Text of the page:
Today you are going to meet another Latitude device from Dell. Design-wise, the Latitude 7390 comes in two iterations – a regular laptop computer, and a 2-in-1 convertible. We are going to shed some light on the convertible model, the one with Core i5-8250U Ultra-Low voltage processor by Intel and 8GB of LPDDR3 RAM in particular.
This model is designed to enhance your working capabilities and make you more flexible, thanks to the touchscreen display and 2-in-1 nature. This can be super helpful if you work in a factory where you need to monitor the working process and walk around the equipment. You can just get the laptop from your desk and use it as a tablet on the go, while not losing any performance by doing so. We are going to see if it can get you through a whole working day, and if the IPS panel is will be comfortable for the eyes or cause strain at the end of the day.
You can check the prices and configurations in our Specs System: http://laptopmedia.com/series/dell-latitude-13-7390-2-in-1/
Dell Latitude 13 7390 2-in-1 technical specifications table
What’s in the box?
Inside the package, Dell Latitude 7390 is accompanied by the 65W charging unit and some manuals and set-up guides.
Design and construction
The Latitude 7390, as a 2-in-1 device, has some differences from the casual notebook. The most notable, obviously, is the hinge design and the area around it. Its shell is made from hard plastic and has a rubberized coat, making for the premium feel of the notebook. Size-wise, the device is compact, but typical for a 13.3-inch convertible, as it measures 305 x 210 x 19 mm (12″ x 8.26″ x 0.75″) and it weighs 1.42 kg (3.12 lbs).
Latitude 7390 is equipped with an IPS touchscreen display, which is protected by Gorilla Glass 4 and according to Dell – anti-smudge coating. The screen itself is mounted to the body via the regular for a convertible hinge, which moves along the movement of the display. However, these ones have a two-way movement – first they stay motionless until the screen reaches 180 degrees when the display engages the hinges and turns to the back of the device with them.
The touch sensor of the device is not on par with a premium tablet like the iPad Pro, for example. Keep in mind, however, that this is a laptop first, and the touchscreen tablet feature should be considered as secondary. As most popular 2-in-1s, the Latitude 7390 2-in-1 is not the most comfortable device to use handheld in tablet mode due to its thickness, but is perfect in a “tent” mode and if placed flat on a surface.
Looking at the keyboard, you can tell that it is a bit shallower than its base, which is meant to help eliminate accidental pressing of the keyboard in one of the modes. Moreover, the base is equipped with tiny legs that lift up the Latitude 7390 and protect the material from scratches. Although it has such a small form factor, the keystrokes are not terribly short and give very fast feedback. The touchpad feels responsive and the two dedicated keys are a bonus. We also like the fact that the small keyboard is backlit. Dell offers an optional fingerprint reader, but our device is not equipped with such.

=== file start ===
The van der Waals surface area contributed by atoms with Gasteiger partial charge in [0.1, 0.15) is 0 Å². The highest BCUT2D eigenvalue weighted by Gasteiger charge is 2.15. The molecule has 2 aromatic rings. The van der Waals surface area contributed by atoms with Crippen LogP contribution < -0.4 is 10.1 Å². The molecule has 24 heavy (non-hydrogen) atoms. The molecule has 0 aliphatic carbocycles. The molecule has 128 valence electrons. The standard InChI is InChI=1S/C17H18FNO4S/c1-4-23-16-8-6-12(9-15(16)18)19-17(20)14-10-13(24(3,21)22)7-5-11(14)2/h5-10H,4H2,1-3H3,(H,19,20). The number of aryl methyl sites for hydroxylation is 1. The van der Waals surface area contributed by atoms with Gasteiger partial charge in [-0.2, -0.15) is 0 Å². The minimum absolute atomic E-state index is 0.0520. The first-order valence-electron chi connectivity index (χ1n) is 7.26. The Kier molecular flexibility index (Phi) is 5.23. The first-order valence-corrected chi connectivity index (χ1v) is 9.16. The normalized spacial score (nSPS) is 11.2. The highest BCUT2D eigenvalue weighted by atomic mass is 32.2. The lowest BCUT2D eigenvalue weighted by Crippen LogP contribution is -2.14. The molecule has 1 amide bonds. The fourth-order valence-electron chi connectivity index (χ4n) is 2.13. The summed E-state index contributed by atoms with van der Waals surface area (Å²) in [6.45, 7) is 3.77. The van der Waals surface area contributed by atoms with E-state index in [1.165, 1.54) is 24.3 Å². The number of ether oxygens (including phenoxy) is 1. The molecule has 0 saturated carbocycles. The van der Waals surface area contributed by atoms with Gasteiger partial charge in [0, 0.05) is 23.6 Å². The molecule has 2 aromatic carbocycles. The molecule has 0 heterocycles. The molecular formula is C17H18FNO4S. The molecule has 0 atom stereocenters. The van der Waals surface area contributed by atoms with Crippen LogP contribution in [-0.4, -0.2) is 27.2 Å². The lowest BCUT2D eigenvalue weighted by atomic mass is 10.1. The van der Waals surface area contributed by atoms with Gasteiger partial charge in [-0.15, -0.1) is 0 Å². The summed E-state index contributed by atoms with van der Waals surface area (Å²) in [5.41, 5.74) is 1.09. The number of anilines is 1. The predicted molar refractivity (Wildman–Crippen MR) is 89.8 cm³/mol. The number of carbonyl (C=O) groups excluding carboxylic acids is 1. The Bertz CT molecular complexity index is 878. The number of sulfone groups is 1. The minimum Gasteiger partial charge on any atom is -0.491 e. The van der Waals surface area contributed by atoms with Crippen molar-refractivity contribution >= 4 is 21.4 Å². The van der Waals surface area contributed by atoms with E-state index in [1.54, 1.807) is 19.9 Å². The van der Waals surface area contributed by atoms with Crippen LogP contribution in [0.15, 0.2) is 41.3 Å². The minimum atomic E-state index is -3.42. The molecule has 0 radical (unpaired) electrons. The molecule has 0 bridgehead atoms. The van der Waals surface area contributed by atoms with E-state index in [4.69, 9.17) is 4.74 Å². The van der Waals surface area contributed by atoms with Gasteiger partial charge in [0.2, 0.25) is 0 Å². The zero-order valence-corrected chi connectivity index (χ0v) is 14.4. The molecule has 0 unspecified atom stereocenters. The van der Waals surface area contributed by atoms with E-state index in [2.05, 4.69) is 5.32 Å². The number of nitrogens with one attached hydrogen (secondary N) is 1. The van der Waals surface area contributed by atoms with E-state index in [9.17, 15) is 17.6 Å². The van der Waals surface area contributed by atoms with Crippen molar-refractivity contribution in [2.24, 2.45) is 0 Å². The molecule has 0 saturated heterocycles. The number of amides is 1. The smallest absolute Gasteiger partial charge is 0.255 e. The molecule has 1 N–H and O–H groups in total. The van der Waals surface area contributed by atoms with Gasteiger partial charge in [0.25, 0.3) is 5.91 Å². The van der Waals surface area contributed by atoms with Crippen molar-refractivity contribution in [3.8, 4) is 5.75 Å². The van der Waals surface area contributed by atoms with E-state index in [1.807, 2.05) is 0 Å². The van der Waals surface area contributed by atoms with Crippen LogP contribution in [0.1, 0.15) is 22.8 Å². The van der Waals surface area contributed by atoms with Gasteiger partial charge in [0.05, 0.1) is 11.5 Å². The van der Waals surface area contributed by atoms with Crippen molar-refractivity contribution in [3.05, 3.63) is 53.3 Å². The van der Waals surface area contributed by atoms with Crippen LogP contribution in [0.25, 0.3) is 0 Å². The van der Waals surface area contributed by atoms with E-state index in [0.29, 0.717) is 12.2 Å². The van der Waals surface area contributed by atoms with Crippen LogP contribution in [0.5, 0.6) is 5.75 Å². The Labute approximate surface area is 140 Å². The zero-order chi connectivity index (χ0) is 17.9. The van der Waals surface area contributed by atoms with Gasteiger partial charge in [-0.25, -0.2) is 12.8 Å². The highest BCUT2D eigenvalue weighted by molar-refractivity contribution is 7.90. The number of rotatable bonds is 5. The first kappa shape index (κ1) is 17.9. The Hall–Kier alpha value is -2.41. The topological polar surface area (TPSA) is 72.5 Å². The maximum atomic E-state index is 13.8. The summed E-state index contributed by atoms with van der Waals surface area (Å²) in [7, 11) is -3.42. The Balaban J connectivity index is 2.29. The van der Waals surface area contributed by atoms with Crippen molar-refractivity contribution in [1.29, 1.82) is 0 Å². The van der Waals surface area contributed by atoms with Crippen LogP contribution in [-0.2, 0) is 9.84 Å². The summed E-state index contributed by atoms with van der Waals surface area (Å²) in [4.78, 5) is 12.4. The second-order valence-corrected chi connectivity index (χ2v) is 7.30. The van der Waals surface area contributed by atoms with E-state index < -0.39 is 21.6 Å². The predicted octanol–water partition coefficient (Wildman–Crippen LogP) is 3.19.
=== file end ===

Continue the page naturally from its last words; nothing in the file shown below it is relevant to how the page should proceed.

Port-wise, on the left we have two USB Type-C ports with optional Thunderbolt 3 support (our unit lacks the Thunderbolt standard), one of which is used to charge the device. Next, to them are located a full-size HDMI connector and a USB 3.0 Type-A port. On the opposite side, we have another USB 3.0 Type-A that features PowerShare. Next to it are a microSD card reader and an optional SIM card slot, which enables LTE connections. Beside them is the 3.5 mm jack. On this side, you can also find the power button and the volume rocker, placed here for convenience when using the device as a tablet.
Disassembly and maintenance
Accessing the internals of Latitude 7390 2-in-1 is as simple as a pie – unscrew 8 Phillips head screws and you’re inside. At first glance, one can tell how big the 45Wh battery is compared to the other components of the device.
As you can see the cooling of the Core i5-8250U is entrusted to a relatively short heat pipe, which leads to a super tiny heat spreader less than an inch away from the CPU, and is blown at by a cute little fan. On the left of it are located the Wi-Fi adapter, as well as the LTE board, and on the right, hidden beneath a plate are the RAM chips, which are soldered onto the motherboard.
In the following image, you can see that all of the excess area, not taken by the board, is dedicated to the battery itself, while right next to it is located the M.2 slot in our case occupied by a 256 GB SK Hynix SC311 SATA SSD. However, the model sports PCIe NVMe support.
The 2-in-1 version of Latitude 7390 comes with a Full HD (1920×1080) touchscreen IPS display manufactured by LG (LGD0589) and offers 166 ppi, and a pixel pitch of 0.153 x 0.153 mm. It can be considered as “Retina” from at least 50 cm.
Viewing angles are on point, as it should be for a convertible device.